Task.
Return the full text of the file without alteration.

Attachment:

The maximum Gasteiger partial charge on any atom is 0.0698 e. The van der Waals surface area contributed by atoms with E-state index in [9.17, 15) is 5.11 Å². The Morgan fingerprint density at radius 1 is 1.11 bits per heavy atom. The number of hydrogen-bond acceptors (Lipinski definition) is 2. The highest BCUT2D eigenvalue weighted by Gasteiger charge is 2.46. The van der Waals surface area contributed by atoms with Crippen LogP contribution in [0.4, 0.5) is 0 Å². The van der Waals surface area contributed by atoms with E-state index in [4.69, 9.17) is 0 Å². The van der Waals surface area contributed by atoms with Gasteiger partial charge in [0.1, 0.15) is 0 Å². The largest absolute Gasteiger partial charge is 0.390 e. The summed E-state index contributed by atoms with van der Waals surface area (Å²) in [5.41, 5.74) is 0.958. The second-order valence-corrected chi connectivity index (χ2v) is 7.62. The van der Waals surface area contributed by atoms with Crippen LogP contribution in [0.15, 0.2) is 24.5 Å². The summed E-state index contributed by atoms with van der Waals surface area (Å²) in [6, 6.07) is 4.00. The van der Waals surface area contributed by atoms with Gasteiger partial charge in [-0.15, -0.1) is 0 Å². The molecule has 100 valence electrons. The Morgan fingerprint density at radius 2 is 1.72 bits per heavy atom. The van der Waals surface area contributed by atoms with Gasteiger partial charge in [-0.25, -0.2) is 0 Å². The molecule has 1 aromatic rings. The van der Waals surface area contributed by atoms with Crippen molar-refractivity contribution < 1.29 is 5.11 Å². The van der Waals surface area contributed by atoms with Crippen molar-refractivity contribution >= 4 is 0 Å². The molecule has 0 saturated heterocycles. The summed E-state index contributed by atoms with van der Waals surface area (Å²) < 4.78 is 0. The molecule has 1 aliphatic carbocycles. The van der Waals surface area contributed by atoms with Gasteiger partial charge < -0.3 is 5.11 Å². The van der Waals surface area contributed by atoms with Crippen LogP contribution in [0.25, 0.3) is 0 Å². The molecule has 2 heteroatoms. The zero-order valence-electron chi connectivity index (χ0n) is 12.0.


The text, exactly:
The maximum Gasteiger partial charge on any atom is 0.0698 e. The van der Waals surface area contributed by atoms with E-state index in [9.17, 15) is 5.11 Å². The Morgan fingerprint density at radius 1 is 1.11 bits per heavy atom. The number of hydrogen-bond acceptors (Lipinski definition) is 2. The highest BCUT2D eigenvalue weighted by Gasteiger charge is 2.46. The van der Waals surface area contributed by atoms with Crippen LogP contribution in [0.4, 0.5) is 0 Å². The van der Waals surface area contributed by atoms with E-state index in [4.69, 9.17) is 0 Å². The van der Waals surface area contributed by atoms with Gasteiger partial charge in [0.1, 0.15) is 0 Å². The largest absolute Gasteiger partial charge is 0.390 e. The summed E-state index contributed by atoms with van der Waals surface area (Å²) in [5.41, 5.74) is 0.958. The second-order valence-corrected chi connectivity index (χ2v) is 7.62. The van der Waals surface area contributed by atoms with Crippen LogP contribution in [0.15, 0.2) is 24.5 Å². The summed E-state index contributed by atoms with van der Waals surface area (Å²) in [6, 6.07) is 4.00. The van der Waals surface area contributed by atoms with Gasteiger partial charge in [-0.15, -0.1) is 0 Å². The molecule has 100 valence electrons. The Morgan fingerprint density at radius 2 is 1.72 bits per heavy atom. The van der Waals surface area contributed by atoms with Gasteiger partial charge in [-0.25, -0.2) is 0 Å². The molecule has 1 aromatic rings. The van der Waals surface area contributed by atoms with Crippen molar-refractivity contribution < 1.29 is 5.11 Å². The van der Waals surface area contributed by atoms with Crippen molar-refractivity contribution >= 4 is 0 Å². The molecule has 0 saturated heterocycles. The summed E-state index contributed by atoms with van der Waals surface area (Å²) < 4.78 is 0. The molecule has 1 aliphatic carbocycles. The van der Waals surface area contributed by atoms with Gasteiger partial charge < -0.3 is 5.11 Å². The van der Waals surface area contributed by atoms with Crippen LogP contribution in [0.25, 0.3) is 0 Å². The molecule has 2 heteroatoms. The zero-order valence-electron chi connectivity index (χ0n) is 12.0.